What Happened: Katy Perry, Balthus At The Met, Arcade Fire, "Chasing New Jersey"

by Alan Hanson

Katy Perry’s PRISM

This album is a nearly perfect pop album if you happen to be a Katy Perry fan. If not, I don’t know what to tell you. I like her. I like her enthusiasm. I like most of her songs, I like the way she looks and I like the sound of her voice. What else do you need in a pop star? Though I have a feeling this album is a bit of a “something for everybody” type recording, especially as it’s a bit too long, and fans of hers will have varying likes and dislikes (“Walking On Air” sucks! It sucks so hard!). It’s a deft mix of classic pop themes and production that’s simultaneously very Katy Perry and very 2013. The rest of this article will use songs from PRISM as a rating rubric.

PRISM Rating: Love Me


Balthus “Cats and Girls” Exhibit at The Met

Simply put, Balthus was a punk as fuck Polish-French artist who largely painted young girls lifting up their skirts, sweating, and lounging around with cats. Come to think of it, Balthus was probably a big influence on Terry Richardson and a couple billion Suicide Girls photo-shoots. The real gem of the exhibition, however, is called “Mitsou” — forty drawings made by Balthus when he was about 11, chronicling the friendship and eventual loss of his cat. The young, raw, and vibrant emotion portrayed in the forty tiny black and white drawings was wholeheartedly arresting. I locked eyes with another Met patron as we both welled up and felt the true power of art’s emotional connectivity, both between she and I, and us with Balthus from one hundred years ago. I left the museum, almost buckled passing Hoppers “Office in a Small City,” and then fought back tears as I watched the sun set in a crisp, autumnal Central Park. This was the exact moment I felt something substantial for New York City.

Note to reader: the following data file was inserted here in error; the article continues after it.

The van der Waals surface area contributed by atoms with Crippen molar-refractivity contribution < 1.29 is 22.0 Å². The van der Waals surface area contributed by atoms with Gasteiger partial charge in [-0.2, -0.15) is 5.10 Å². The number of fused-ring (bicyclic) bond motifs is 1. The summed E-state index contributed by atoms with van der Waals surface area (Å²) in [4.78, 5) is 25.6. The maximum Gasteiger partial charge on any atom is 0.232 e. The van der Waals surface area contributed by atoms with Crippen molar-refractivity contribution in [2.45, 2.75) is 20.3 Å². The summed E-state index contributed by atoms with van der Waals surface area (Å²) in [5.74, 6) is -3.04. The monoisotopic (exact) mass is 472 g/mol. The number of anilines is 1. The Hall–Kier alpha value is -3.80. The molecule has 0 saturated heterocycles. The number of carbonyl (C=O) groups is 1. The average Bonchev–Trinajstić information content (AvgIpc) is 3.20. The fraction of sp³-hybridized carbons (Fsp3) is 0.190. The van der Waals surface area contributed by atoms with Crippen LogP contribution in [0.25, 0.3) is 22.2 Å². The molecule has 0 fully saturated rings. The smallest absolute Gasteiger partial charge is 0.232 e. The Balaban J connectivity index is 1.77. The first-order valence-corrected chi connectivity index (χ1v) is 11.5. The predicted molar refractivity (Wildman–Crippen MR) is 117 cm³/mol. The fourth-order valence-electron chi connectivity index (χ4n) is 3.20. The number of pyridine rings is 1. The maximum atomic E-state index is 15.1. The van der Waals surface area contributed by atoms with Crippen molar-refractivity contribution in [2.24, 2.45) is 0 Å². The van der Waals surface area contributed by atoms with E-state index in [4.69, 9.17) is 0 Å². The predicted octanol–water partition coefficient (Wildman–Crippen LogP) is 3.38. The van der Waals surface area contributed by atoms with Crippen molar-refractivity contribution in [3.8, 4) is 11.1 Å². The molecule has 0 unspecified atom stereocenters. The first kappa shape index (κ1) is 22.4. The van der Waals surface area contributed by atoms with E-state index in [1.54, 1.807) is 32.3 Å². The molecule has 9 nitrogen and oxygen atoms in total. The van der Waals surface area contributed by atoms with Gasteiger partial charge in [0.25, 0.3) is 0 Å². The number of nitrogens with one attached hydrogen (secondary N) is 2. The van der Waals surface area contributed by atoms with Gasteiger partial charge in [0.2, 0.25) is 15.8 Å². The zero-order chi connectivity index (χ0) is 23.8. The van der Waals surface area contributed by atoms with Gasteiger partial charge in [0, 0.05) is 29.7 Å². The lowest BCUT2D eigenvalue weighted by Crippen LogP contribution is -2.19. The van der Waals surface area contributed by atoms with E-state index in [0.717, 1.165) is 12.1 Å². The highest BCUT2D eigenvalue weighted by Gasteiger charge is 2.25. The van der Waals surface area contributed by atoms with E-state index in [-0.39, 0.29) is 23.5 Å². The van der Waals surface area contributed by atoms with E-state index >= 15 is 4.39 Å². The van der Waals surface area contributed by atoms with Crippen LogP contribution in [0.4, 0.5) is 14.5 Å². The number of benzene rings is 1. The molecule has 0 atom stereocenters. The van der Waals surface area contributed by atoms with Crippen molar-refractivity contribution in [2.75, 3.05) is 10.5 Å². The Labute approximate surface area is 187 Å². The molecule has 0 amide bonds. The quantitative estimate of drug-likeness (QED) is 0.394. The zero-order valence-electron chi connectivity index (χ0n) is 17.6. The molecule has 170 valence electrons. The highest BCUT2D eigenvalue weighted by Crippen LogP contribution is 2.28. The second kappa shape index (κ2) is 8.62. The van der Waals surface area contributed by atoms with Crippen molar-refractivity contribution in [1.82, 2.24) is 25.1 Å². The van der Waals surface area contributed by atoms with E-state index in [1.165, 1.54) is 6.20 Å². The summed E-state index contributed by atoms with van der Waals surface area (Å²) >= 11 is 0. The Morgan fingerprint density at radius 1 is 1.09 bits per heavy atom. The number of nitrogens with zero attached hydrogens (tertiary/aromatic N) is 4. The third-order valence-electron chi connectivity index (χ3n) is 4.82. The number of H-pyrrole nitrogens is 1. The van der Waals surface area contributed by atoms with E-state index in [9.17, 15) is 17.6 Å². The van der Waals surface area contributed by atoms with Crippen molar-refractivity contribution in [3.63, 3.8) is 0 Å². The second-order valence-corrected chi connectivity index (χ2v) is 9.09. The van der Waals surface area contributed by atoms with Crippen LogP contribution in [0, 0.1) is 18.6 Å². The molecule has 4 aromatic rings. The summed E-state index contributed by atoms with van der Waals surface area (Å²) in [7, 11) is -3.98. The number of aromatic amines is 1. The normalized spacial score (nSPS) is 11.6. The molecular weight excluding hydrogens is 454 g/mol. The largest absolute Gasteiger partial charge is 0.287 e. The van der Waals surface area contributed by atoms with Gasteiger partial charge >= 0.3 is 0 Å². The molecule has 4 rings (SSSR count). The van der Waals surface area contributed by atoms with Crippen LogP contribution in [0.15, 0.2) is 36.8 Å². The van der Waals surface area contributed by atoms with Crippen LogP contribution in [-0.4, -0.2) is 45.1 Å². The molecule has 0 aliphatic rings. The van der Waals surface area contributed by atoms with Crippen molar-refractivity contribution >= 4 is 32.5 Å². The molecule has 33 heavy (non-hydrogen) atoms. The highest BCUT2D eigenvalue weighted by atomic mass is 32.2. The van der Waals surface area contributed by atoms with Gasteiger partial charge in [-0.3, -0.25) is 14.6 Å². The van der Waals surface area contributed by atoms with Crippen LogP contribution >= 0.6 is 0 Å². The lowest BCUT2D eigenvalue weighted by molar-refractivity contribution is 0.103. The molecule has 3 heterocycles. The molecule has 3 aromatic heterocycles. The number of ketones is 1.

PRISM Rating: Dark Horse/This Moment

New Arcade Fire

The album is streaming now and though I angrily detested “Reflektor,” the single, “Afterlife,” iced my chill-bones, and I wonder what the German compound word for fame-erases-all-original-honesty-bred-from-unknown-struggle and through-evolution-a-new-type-beautiful-cognizance-is-bread is.

PRISM Rating: Ghost

Oh, a couple more shootings for fuck’s sake

You know that episode of The Simpsons when Homer gets his arm stuck in a vending machine and the fire department has to come to save him but they discover he was still holding the soda can and if he had just let go he could have pulled his arm free and also when they were “helping” him an entire lumberyard burned down? Well, that’s a ridiculously microscopic sized fraction of the idiocy with which this country is handling gun control as our citizens drop it like it’s lead-hot right in front of our stupid fucking gawking helpless faces.

PRISM Rating: The horrible breakdown during This Is How We Do

“Chasing New Jersey”

There’s a local channel called “My 9” which just wrapped up a two-hour block of mostly season 4 John Swartzwelder “Simpsons” episodes and is now playing “Chasing New Jersey.” “Chasing New Jersey” is in the exact same format as TMZ. Several diverse adults group around a “newsroom” and discuss the latest developments in front of reality TV cameras with an overseeing “editor” of sorts. But on “Chasing New Jersey,” they’re not chewing celebrity fat, they’re hashing out New Jersey politics and public affairs. It’s a third of the way into the episode and Bill Spadea is listening to a bunch of nobodies practice their non-regional accents and say absolutely nothing about Cory Booker when my cell phone buzzes. My dad is calling me and I’m struck with the idea that if I were to hear news about my father becoming ill that it would occur during a bizarro-world episode of TMZ because this is the perfect level of surreal boringness for said news to arrive in. I answer the phone at the last possible ring and he tells me he’s having unexplained chest problems and the latest tests are inconclusive while Bill Spadea video chats with a stripper who was Tweeting at Cory Booker.

PRISM Rating: Choose Your Battles

Alan Hanson is a Californian writer living in Harlem.